When unhappy clients lose money and decide to sue somebody, chances are that somebody is you.
“You don’t have to have done something wrong to get sued,” Greg Severinghaus, marketing manager and senior underwriter of Markel Cambridge Alliance, said in a breakfast session April 25 at FPA Retreat at Chateau Elan in Georgia.
Severinghaus said many advisers he works with don’t think they could ever get sued. They tell him they’ve got good client agreements and they get good results. But then they get sued for something frivolous or something that wasn’t their fault.
For example, he said, an adviser he worked with interviewed with a married couple who never even signed on as clients who eventually sued him.
“We spent $50,000 defending him,” Severinghaus explained. That was a small claim, he said. The bigger claims run into the millions.
Severinghaus said there are many areas in which advisers get sued most, and he offered tips on how to safeguard yourselves:
Execution errors. Advisers frequently get sued for making trade errors. This is the most frequent source of loss for advisers who manage assets. To safeguard from this, Severinghaus suggested advisers put basic policies and procedures in place to reduce the magnitude of errors. For example, match every order against confirmations and promptly resolve discrepancies.
Also, keep a log of erroneous trades to look for patterns and promptly address them.
Finally, maintain a discretionary fund to address erroneous trades before they get worse. Fix errors as soon as possible.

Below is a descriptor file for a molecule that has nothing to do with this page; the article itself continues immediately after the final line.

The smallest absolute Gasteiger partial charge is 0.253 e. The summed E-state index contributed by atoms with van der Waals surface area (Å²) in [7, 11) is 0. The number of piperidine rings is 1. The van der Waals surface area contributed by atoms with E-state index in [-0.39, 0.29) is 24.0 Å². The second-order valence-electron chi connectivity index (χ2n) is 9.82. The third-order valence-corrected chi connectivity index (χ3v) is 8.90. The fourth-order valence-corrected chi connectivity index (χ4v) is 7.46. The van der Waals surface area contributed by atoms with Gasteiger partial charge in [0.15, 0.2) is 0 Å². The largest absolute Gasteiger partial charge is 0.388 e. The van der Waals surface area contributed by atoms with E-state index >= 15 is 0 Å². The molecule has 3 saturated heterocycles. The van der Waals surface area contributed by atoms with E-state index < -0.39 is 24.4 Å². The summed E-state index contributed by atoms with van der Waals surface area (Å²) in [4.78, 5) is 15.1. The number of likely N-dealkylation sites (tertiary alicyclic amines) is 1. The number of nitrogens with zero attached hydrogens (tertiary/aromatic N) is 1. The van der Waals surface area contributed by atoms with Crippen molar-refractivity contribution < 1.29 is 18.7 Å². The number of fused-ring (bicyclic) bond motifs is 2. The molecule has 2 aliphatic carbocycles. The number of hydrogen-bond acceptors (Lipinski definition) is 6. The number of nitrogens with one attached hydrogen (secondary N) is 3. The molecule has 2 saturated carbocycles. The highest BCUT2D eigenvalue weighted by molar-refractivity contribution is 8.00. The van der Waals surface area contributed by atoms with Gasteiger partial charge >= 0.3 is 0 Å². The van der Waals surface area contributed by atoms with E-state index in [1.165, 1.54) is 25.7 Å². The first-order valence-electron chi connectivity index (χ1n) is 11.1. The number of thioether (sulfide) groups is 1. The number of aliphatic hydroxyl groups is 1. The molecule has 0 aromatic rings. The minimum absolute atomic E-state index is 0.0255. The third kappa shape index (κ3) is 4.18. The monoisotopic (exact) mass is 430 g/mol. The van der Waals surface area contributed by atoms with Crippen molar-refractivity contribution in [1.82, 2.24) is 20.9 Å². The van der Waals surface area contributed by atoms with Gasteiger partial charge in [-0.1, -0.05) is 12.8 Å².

Client selection and deselection. Focus on onboarding clients who will take your advice. Steer clear of clients who are overspenders, who won’t take your advice, who are unwilling to take effective risk, who are not in need of the services you provide, who are unethical or who are high maintenance.
Clients who overspend are particularly prone to bring lawsuits against you.
“When the money runs out, they’re going to blame somebody and it’s always the person managing their money,” Severinghaus said.
Documentation. This is the biggest piece in defending yourself against litigation. Document everything—every client interaction and meeting—especially if the client did not take your advice. At your quarterly meetings, have the client sign documents noting they understand the reports and your recommendations.
Clients don’t always tell the truth, Severinghaus said, so having proof of what was said at your interactions is key.
“Competent behavior requires ongoing documentation,” Severinghaus said.
Wire fraud. This is a hot-button topic in recent years. More advisers are getting duped into wiring their clients’ money to clever hackers who have enough knowledge of the clients to be convincing.
If you suspect an email is fraudulent, pick up the phone and verify with your client that it was in fact them who contacted you. Don’t trust voice recognition either. When a client calls asking for something you think may be out of character, ask them if you can call them back with the number on file just to verify.
Also, ask questions fraudsters won’t know, and don’t send pre-filled wire instructions.